Sunday, November 13, 2005

Philosophy in the Hellenic World

This book is as much history as it is philosophy - the story of how ideas shaped culture, the way culture then shaped ideas, and why we ended up thinking the way we do. It was published in 1945, so I suppose it was fairly important to Russell to figure out where ideas came from and why.

This approach is important to me because it seems that the passing of knowledge and culture is the most important thing in a given human's life. Imagine being born in the wilderness, with no knowledge of numbers or God -- this is where Russell begins in the history of human culture. It feels to me that I was born with an understanding that zero was an obvious concept. Perhaps more importantly, I feel I was born with the idea that social equality is the equivalent of justice. This surely wasn't so - there was a human who had to be the first to multiply, and another to recognize the passing of seasons.

Greygreywolfwolf recently said to me that "we are residing in the substance of other people's minds."

So, we start with the early Greek philosophers, who spent much of their time wondering whether the fundamental substance of life was air, or water, or fire, or earth, and finally concluding that it was all four. Another school held that there was a more fundamental building block -- atoms -- that composed all of matter. I don't know whether to be astounded that anybody without a microscope could even conceive of this, or to assume that even the first humans were considering this possibility. A similarly fantastic thing to me is the idea that stars are a great distance away. What could lead anybody to think that stars are millions of miles distant? Perhaps it took merely climbing a mountain and noting that their size had not changed at all. I don't know that I'll ever understand what any culture without a telescope thought of stars, and that saddens me. [Note: after writing this, I read passages later in the book that suggest most of our knowledge of space comes originally from lunar eclipses, which very clearly showed the Earth being round, and the moon being very far away. Sweet.]

At any rate, Russell says these earlier philosophers were "interested in everything -- meteors and eclipses, fishes and whirlwinds, religion and morality; with a penetrating intellect they combined the zest of children." It would be exciting to live in a time when scientific truths hadn't been so convincingly elicited. These days, it's very hard to think differently from physicists and astronomers. I think mostly of the declining biodiversity on earth, but the great dearth of ideas these days is saddening, too.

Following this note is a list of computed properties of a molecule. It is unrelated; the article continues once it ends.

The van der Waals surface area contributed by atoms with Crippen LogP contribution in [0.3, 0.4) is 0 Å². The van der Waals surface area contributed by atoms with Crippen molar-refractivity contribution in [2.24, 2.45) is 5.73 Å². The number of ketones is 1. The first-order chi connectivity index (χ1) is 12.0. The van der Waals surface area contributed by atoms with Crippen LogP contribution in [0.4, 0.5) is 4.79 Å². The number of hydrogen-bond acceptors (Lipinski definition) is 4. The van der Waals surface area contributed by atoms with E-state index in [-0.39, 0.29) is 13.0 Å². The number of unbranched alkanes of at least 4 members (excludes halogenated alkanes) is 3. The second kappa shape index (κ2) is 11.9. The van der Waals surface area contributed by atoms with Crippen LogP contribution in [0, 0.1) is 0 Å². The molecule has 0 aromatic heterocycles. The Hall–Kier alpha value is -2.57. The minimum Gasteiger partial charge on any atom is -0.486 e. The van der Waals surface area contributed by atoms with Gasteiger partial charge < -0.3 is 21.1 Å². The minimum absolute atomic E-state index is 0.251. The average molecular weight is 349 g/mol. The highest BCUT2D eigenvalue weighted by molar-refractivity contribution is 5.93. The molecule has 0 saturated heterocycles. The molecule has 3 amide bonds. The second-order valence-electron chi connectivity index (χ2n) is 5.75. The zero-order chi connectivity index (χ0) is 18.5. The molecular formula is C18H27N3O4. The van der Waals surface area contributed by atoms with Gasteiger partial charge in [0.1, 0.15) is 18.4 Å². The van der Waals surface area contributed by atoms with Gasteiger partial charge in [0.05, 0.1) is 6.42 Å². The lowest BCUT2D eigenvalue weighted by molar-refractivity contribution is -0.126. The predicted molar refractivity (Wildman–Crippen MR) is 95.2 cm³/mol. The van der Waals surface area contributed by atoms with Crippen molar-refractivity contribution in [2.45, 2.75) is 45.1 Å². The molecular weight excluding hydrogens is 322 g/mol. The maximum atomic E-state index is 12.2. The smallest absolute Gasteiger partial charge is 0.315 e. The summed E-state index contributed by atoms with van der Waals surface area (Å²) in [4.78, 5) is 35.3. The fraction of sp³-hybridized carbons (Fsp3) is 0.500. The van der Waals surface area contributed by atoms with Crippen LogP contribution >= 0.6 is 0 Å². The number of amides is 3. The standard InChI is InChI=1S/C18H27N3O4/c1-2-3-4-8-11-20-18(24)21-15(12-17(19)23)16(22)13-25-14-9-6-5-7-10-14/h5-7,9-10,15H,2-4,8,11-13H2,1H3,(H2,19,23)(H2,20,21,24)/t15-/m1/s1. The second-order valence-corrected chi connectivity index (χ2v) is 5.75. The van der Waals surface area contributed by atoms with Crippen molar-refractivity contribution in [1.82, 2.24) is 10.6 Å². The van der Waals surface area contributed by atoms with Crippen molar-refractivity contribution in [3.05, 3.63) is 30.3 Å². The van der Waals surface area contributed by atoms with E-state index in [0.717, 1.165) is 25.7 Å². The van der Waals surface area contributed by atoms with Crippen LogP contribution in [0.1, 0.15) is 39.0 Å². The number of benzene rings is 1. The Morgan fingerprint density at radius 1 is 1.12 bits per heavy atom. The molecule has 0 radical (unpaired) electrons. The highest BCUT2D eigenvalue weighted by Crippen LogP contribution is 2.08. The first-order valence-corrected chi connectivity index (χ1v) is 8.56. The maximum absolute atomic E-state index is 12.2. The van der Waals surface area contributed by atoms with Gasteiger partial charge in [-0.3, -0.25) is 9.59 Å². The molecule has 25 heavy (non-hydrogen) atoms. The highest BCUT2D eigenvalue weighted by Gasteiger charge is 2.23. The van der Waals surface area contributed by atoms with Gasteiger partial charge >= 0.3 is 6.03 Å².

I am skirting the real issue I want to discuss, which is the handing down of ideas across generations. Plato lived about 25 centuries ago. If you assume an average of about five generations per century (Spartans, for example, did not have children until they were in their twenties, so I think that civilization has decided this the best decade to become a parent; we are, at any rate, only interested in a mean age of child-bearing). This means that there are 125 generations between you, the reader, and Plato. Only 125 parents have raised children since he discovered the awful possibility of the cave. I don't know if we can understand the passing of human time in any better way than thinking of generations -- my grandfather, for instance, knew people who fought in the Civil War. This makes the evolution of western ideas seem not so grand at all, but in fact rather short.

I want further to think about the difference between reality and memory, because I think such a gap exists not only for individual brains but for culture as well. Depending on the event, and the wisdown of a person, it may take many many years for her to decide the true meaning of the outcome. Why, we wonder, could this love not come to be? What did I learn from being 20 years old? Although we may never come to a single answer, we certainly narrow in on one, at which point the purpose of the experience was justified and we move on. The lesson becomes implicit. History, I believe, must behave similarly. Our cultural memory of the Civil War is essentially implict, whereas for my grandfather it must have been much more real.

Consider the State House in Lincoln, Nebraska. In the very top (the whole structure is 30 floors; it stands out like a dreamy temple-grain silo rising off the plains). There are mosaics dedicated to all aspects of human culture - agriculture, the arts, war. The war portrayed, however, is dedicated not to the First World War - which was being fought as the tiles were being affixed - but the Civil War. Such an affect that war had had on the country that fifty years later, it was still The War.


Still, the only way we can understand something is if we finally think it for ourselves - let another person reside in our own mind, or let us reside in theirs. Amazing that we are shaped by ideas 125 generations old.

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